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Animal bite surveillance and treatment for animal bite infections, Allegheny County, Pennsylvania – 2018

Mason, Madeline (2019) Animal bite surveillance and treatment for animal bite infections, Allegheny County, Pennsylvania – 2018. Master Essay, University of Pittsburgh.

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Abstract

Background: Animal bites are an important public health problem as they can result in injury and infection. Animal bites are treated prophylactically for infection with antibiotics, tetanus vaccinations, and/or rabies post-exposure prophylaxis (PEP) if indicated. The objective of this surveillance report was to compile animal bite data for 2018 from bites reported to the Allegheny County Health Department (ACHD) and to summarize animal bite treatment for bites reported in 2018 and previous years.
Methods: Data from bite reports were extracted from an Oracle database to an Excel file. SAS was used to remove duplicate records and obtain descriptive statistics. Population data estimates were obtained from the U.S. Census to calculate bite incidence rates per 100,000 population. ArcMapTM was used to display bite incidence rates by zip code.
Results: In 2018, 1,973 bites were reported to ACHD. Dogs (74.9%) and cats (22.2%) made up the majority of animals involved in bites. The most common wild animals involved were bats (0.7%) and raccoons (0.4%). Bites were reported more frequently during the summer months and were more likely to involve the upper extremities (52%). The age groups 25-29 years and 30-34 years had the highest bite incidence rates. Females accounted for 58% of bite victims. The most common bite incident types were playing with the animal, the animal got spooked, and breaking up a fight. Of 70 animals tested for rabies, three were positive (feral cat, bat, fox). All persons exposed to these rabid animals received rabies PEP. Of all bite victims, 58.3% had their wound cleansed, 61.7% were prescribed antibiotics, and 28.6% received a tetanus shot. Augmentin was the most common antibiotic prescribed to victims. Of 103 victims that received the rabies PEP, 19.4% did so unnecessarily. Animal bite treatment was similar to previous years, although there was a decline in antibiotic prescriptions and tetanus vaccinations from 2015 to 2018.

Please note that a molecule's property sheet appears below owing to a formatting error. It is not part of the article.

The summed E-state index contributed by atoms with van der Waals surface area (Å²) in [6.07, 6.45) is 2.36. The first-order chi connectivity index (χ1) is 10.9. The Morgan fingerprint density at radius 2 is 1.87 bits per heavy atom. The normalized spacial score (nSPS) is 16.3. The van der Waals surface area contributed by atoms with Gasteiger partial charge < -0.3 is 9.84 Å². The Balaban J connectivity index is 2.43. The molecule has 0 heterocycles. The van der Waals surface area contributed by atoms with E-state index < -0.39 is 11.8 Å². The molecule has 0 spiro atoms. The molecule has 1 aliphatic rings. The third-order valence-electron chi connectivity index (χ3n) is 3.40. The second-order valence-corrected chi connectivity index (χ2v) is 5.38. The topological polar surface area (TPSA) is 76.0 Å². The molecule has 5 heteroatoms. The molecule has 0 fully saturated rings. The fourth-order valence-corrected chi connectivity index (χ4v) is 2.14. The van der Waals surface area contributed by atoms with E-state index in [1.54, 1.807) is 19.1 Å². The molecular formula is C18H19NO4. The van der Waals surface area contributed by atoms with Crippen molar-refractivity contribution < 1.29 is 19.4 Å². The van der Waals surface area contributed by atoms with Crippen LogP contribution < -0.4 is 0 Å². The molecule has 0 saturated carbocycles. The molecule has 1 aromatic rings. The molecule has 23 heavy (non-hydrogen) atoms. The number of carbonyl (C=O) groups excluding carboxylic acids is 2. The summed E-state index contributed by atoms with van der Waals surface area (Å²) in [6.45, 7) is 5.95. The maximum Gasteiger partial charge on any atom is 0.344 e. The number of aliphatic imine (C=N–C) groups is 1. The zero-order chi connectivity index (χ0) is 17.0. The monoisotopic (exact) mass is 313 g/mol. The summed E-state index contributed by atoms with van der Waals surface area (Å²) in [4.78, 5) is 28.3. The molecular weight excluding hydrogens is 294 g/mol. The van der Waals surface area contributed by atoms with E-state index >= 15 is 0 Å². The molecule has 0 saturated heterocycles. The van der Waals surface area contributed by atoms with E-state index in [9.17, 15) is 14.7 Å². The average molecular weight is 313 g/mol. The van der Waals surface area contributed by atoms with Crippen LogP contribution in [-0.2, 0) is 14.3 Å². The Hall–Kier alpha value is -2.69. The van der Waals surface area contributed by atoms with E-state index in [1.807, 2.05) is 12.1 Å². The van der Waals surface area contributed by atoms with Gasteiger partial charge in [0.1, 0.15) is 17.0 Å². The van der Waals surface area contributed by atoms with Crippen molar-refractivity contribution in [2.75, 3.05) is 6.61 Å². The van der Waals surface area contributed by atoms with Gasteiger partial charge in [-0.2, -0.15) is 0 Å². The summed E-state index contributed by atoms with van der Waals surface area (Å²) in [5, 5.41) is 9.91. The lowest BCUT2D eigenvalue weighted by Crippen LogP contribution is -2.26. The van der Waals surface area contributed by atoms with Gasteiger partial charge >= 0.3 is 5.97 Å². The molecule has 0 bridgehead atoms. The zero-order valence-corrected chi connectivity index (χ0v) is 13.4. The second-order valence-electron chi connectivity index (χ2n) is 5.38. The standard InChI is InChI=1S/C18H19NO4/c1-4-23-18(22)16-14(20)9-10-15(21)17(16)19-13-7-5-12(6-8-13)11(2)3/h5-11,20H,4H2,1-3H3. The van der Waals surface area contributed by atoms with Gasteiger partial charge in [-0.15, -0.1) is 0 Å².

Conclusion: Animal bites remain an important public health problem in Allegheny County, PA, so continued surveillance is needed to mitigate rabies risk. ACHD and medical providers should continue to follow animal bite protocol and make proper recommendations for rabies PEP to victims.


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Details

Item Type: Other Thesis, Dissertation, or Long Paper (Master Essay)
Status: Unpublished
Creators/Authors:
CreatorsEmailPitt UsernameORCID
Mason, Madelinemlm273@pitt.edumlm273@pitt.edu
Contributors:
ContributionContributors NameEmailPitt UsernameORCID
Committee ChairGlynn, Nancyglynnn@edc.pitt.eduglynnn@edc.pitt.eduUNSPECIFIED
Committee MemberMertz, Kristenkristen.mertz@alleghenycounty.usUNSPECIFIEDUNSPECIFIED
Committee MemberPitetti, Raymondpitettir@upmc.eduUNSPECIFIEDUNSPECIFIED
Date: 12 December 2019
Date Type: Completion
Number of Pages: 56
Institution: University of Pittsburgh
Schools and Programs: Graduate School of Public Health > Epidemiology
Degree: MPH - Master of Public Health
Thesis Type: Master Essay
Refereed: Yes
Date Deposited: 20 Aug 2020 17:42
Last Modified: 01 Jan 2021 06:15
URI: http://d-scholarship.pitt.edu/id/eprint/37844

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